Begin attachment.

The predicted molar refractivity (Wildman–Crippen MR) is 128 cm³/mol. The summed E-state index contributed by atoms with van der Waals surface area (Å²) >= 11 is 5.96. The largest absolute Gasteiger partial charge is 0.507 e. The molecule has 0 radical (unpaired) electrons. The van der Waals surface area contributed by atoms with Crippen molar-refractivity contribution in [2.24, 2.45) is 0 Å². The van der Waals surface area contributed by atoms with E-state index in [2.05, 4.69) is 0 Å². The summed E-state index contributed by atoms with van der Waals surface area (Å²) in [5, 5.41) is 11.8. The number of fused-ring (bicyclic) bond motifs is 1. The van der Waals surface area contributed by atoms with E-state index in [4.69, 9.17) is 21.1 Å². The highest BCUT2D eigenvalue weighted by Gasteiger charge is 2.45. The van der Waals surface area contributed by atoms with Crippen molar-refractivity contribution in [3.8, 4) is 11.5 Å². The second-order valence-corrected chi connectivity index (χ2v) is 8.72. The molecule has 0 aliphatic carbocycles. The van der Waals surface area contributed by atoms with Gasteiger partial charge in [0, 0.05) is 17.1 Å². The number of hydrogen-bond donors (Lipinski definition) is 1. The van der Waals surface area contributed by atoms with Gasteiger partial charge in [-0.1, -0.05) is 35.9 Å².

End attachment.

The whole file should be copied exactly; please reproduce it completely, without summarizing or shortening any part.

The predicted molar refractivity (Wildman–Crippen MR) is 128 cm³/mol. The summed E-state index contributed by atoms with van der Waals surface area (Å²) >= 11 is 5.96. The largest absolute Gasteiger partial charge is 0.507 e. The molecule has 0 radical (unpaired) electrons. The van der Waals surface area contributed by atoms with Crippen molar-refractivity contribution in [2.24, 2.45) is 0 Å². The van der Waals surface area contributed by atoms with E-state index in [2.05, 4.69) is 0 Å². The summed E-state index contributed by atoms with van der Waals surface area (Å²) in [5, 5.41) is 11.8. The number of fused-ring (bicyclic) bond motifs is 1. The van der Waals surface area contributed by atoms with E-state index in [4.69, 9.17) is 21.1 Å². The highest BCUT2D eigenvalue weighted by Gasteiger charge is 2.45. The van der Waals surface area contributed by atoms with Crippen molar-refractivity contribution in [3.8, 4) is 11.5 Å². The second-order valence-corrected chi connectivity index (χ2v) is 8.72. The molecule has 0 aliphatic carbocycles. The van der Waals surface area contributed by atoms with Gasteiger partial charge in [0, 0.05) is 17.1 Å². The number of hydrogen-bond donors (Lipinski definition) is 1. The van der Waals surface area contributed by atoms with Gasteiger partial charge in [-0.1, -0.05) is 35.9 Å².